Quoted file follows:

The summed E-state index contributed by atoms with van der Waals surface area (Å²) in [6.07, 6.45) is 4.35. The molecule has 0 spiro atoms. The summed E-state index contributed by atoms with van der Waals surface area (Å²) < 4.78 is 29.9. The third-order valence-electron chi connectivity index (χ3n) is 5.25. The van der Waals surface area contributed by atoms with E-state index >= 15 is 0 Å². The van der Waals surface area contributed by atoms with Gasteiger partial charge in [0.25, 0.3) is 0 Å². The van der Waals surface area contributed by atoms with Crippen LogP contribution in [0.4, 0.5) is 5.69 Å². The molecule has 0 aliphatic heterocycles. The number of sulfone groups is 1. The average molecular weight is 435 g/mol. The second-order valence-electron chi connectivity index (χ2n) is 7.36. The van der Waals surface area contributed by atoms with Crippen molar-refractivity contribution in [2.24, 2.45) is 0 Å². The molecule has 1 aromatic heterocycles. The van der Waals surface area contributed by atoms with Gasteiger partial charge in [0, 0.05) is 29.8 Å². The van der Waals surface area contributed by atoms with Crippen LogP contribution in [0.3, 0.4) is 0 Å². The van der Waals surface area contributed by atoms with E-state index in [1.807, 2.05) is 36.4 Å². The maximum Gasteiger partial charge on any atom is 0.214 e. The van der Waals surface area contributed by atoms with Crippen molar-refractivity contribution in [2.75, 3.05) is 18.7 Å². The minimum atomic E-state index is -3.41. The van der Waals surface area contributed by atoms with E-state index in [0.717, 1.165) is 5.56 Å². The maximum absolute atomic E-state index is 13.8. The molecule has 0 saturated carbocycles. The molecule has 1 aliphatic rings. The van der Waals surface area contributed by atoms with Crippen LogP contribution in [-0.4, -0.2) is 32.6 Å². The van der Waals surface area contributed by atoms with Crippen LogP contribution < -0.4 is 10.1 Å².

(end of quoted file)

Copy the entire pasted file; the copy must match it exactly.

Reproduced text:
The summed E-state index contributed by atoms with van der Waals surface area (Å²) in [6.07, 6.45) is 4.35. The molecule has 0 spiro atoms. The summed E-state index contributed by atoms with van der Waals surface area (Å²) < 4.78 is 29.9. The third-order valence-electron chi connectivity index (χ3n) is 5.25. The van der Waals surface area contributed by atoms with E-state index >= 15 is 0 Å². The van der Waals surface area contributed by atoms with Gasteiger partial charge in [0.25, 0.3) is 0 Å². The van der Waals surface area contributed by atoms with Crippen LogP contribution in [0.4, 0.5) is 5.69 Å². The molecule has 0 aliphatic heterocycles. The number of sulfone groups is 1. The average molecular weight is 435 g/mol. The second-order valence-electron chi connectivity index (χ2n) is 7.36. The van der Waals surface area contributed by atoms with Crippen molar-refractivity contribution in [2.24, 2.45) is 0 Å². The molecule has 1 aromatic heterocycles. The van der Waals surface area contributed by atoms with Gasteiger partial charge in [0, 0.05) is 29.8 Å². The van der Waals surface area contributed by atoms with Crippen LogP contribution in [0.3, 0.4) is 0 Å². The van der Waals surface area contributed by atoms with E-state index in [1.807, 2.05) is 36.4 Å². The maximum Gasteiger partial charge on any atom is 0.214 e. The van der Waals surface area contributed by atoms with Crippen molar-refractivity contribution in [2.75, 3.05) is 18.7 Å². The minimum atomic E-state index is -3.41. The van der Waals surface area contributed by atoms with E-state index in [0.717, 1.165) is 5.56 Å². The maximum absolute atomic E-state index is 13.8. The molecule has 0 saturated carbocycles. The molecule has 1 aliphatic rings. The van der Waals surface area contributed by atoms with Crippen LogP contribution in [-0.4, -0.2) is 32.6 Å². The van der Waals surface area contributed by atoms with Crippen LogP contribution < -0.4 is 10.1 Å².